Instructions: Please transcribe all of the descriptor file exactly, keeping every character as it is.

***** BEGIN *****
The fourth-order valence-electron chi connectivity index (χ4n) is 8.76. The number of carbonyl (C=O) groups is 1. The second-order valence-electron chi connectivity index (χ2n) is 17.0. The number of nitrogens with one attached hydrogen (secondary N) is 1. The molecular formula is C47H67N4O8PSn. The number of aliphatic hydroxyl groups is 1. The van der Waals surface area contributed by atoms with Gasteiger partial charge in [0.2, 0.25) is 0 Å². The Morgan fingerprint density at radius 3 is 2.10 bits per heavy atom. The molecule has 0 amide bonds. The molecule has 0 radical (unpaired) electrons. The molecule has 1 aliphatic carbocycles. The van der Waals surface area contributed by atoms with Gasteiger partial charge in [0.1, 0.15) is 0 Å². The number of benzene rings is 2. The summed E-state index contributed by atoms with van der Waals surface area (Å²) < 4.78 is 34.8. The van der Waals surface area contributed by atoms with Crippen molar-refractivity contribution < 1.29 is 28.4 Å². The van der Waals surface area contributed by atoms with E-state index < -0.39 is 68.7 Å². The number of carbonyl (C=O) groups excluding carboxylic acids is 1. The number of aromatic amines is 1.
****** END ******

The fourth-order valence-electron chi connectivity index (χ4n) is 8.76. The number of carbonyl (C=O) groups is 1. The second-order valence-electron chi connectivity index (χ2n) is 17.0. The number of nitrogens with one attached hydrogen (secondary N) is 1. The molecular formula is C47H67N4O8PSn. The number of aliphatic hydroxyl groups is 1. The van der Waals surface area contributed by atoms with Gasteiger partial charge in [0.2, 0.25) is 0 Å². The Morgan fingerprint density at radius 3 is 2.10 bits per heavy atom. The molecule has 0 amide bonds. The molecule has 0 radical (unpaired) electrons. The molecule has 1 aliphatic carbocycles. The van der Waals surface area contributed by atoms with Gasteiger partial charge in [0.1, 0.15) is 0 Å². The number of benzene rings is 2. The summed E-state index contributed by atoms with van der Waals surface area (Å²) < 4.78 is 34.8. The van der Waals surface area contributed by atoms with Crippen molar-refractivity contribution < 1.29 is 28.4 Å². The van der Waals surface area contributed by atoms with E-state index < -0.39 is 68.7 Å². The number of carbonyl (C=O) groups excluding carboxylic acids is 1. The number of aromatic amines is 1.